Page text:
Program Drives 80% Checking Penetration

By Ray Birch

GAINESVILLE, Fla.—Joe Akins likes it when members stop him and thank him for all the nickels his credit union puts back into their pockets.

Feature SunState

“I run into people on the street all the time who say, ‘Hey Joe, I got my nickel back yesterday, thanks a lot.’ That makes me feel good about what we are doing and it has created a buzz in this town for the credit union that is really helping with our growth,” said Akins, CEO of SunState FCU.

Akins is referring to the credit union’s “Nickle Back” program tied to SunState’s checking accounts. The CU gives back a nickel for each signature debit card transaction, no matter the dollar value of the purchase. The program has led to an 80% checking penetration among SunState members.

“We love the program and so do our members,” Akins told “The money members get back posts every night—so this is a giveback they see and appreciate every day and has done a great deal for our non-interest income. Fifty percent of our total income comes from non-interest sources, and interchange is the biggest contributor.”

The program began in 2009 and through mid-year 2016 the CU had returned nearly 30 million nickels—about $1.5 million—to members.

The Performance Data

Those nickels have not only added up for members, but also for $442-million SunState, which has some impressive operating statistics:

  • Assets have grown by nearly $150 million over the last five years
  • The CU has made between $3 million-$5 million annually in net income over the last five years
  • Net worth (11.16% in 2018) has remained steady at over 11% each of the last five years
  • ROA has hovered at about 1% for the last five years
  • Membership growth has been above 6% for the last two years
  • Loan growth has hovered between 9%-10% in recent years, topping out at 11.55% in 2018
  • Delinquencies have steadily declined each year from .67% in 2014 to .26% in 2018 

That performance netted the CU a Raddon Crystal Performance Award last year for credit unions under $500 million in assets.

Sales Culture, Incentives Pay Off

While the Nickel Back program works well, Akins said it’s a well-trained staff and a sales culture SunState deployed several years ago that has been the real driver behind not just the high checking penetration, but the average three-products-per-member the credit union enjoys.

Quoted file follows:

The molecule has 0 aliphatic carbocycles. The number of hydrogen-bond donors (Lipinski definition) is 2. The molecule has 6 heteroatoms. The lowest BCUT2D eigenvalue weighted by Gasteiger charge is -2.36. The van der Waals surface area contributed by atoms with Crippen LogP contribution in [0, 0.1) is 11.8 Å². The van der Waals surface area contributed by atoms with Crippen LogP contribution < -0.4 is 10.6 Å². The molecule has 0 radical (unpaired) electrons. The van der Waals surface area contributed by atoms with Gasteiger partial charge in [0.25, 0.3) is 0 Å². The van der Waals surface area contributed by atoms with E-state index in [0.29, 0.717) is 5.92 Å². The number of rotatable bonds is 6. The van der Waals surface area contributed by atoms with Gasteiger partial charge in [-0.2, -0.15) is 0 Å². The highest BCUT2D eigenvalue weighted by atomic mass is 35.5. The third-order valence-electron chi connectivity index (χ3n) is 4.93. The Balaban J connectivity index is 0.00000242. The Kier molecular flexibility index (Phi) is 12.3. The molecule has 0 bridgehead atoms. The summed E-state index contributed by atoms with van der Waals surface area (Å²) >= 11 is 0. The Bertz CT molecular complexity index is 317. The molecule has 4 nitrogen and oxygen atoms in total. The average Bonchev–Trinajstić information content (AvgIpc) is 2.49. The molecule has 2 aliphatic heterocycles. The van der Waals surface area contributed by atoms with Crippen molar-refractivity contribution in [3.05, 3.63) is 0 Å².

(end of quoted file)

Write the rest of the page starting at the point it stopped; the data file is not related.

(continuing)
“Three to four years ago we initiated a sales culture in the credit union,” said Akins. “We not only began a strong training program, but we looked for people who had very good sales tendencies. We directed our team to build relationships and promote our checking account and the Nickel Back program.”


Joe Akins

SunState also began a sales incentive program for staff.

“That really helped us deliver on what the credit union wants to focus on,” said Akins. “So, if we need to push credit cards, we direct our incentives there. Same for auto loans … Whatever product we want to give a lift we swing the incentives that way.”

Akins stressed, however, it’s not high-pressure sales—no pressure on staff or the membership.

“Incentives just set the direction, and they do that very well,” he said. “We don’t pressure our team to make sales and we don’t pressure members. A lot of our staff training has been around listening, making our team good listeners. They listen for a need members have and then they suggest a solution that can help them.”

In addition to the nickel-back program, SunState has also upped the ante with a promotion for credit cards. It is offering a dime back every time members use its Platinum Visa, Platinum Visa Rewards, Secured Visa and Business Visa cards.

Managing the Balance Sheet

Akins said the low-income designated SunState is very careful to “manage the balance” sheet so the CU does not zero in too much on one area, letting the membership dictate the focus.

“For example, we do a lot of indirect lending but we are not all out for indirect,” he explained. “We do mortgages, but we don’t sell out there. We base our growth on what the members and community demand. We don’t force anything.”

While Akins said it was an honor to receive the Raddon award, he does not expect SunState will garner the same recognition in the next year or two.

“But there’s a good reason,” he said. “We need to put money back into the credit union, invest in our future. That means upgrading our systems. We want to keep pace with the needs and expectations of our membership.”

Akins acknowledged that some credit unions, typically smaller ones, tend to hold onto their capital too long as they wait for a rainy day.

“You do that and you will find you are not relevant to your membership,” said Akins. “We know we have to keep putting money back into the credit union so we remain attractive to our members and the communities we serve.”

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Copyright Year: 2019
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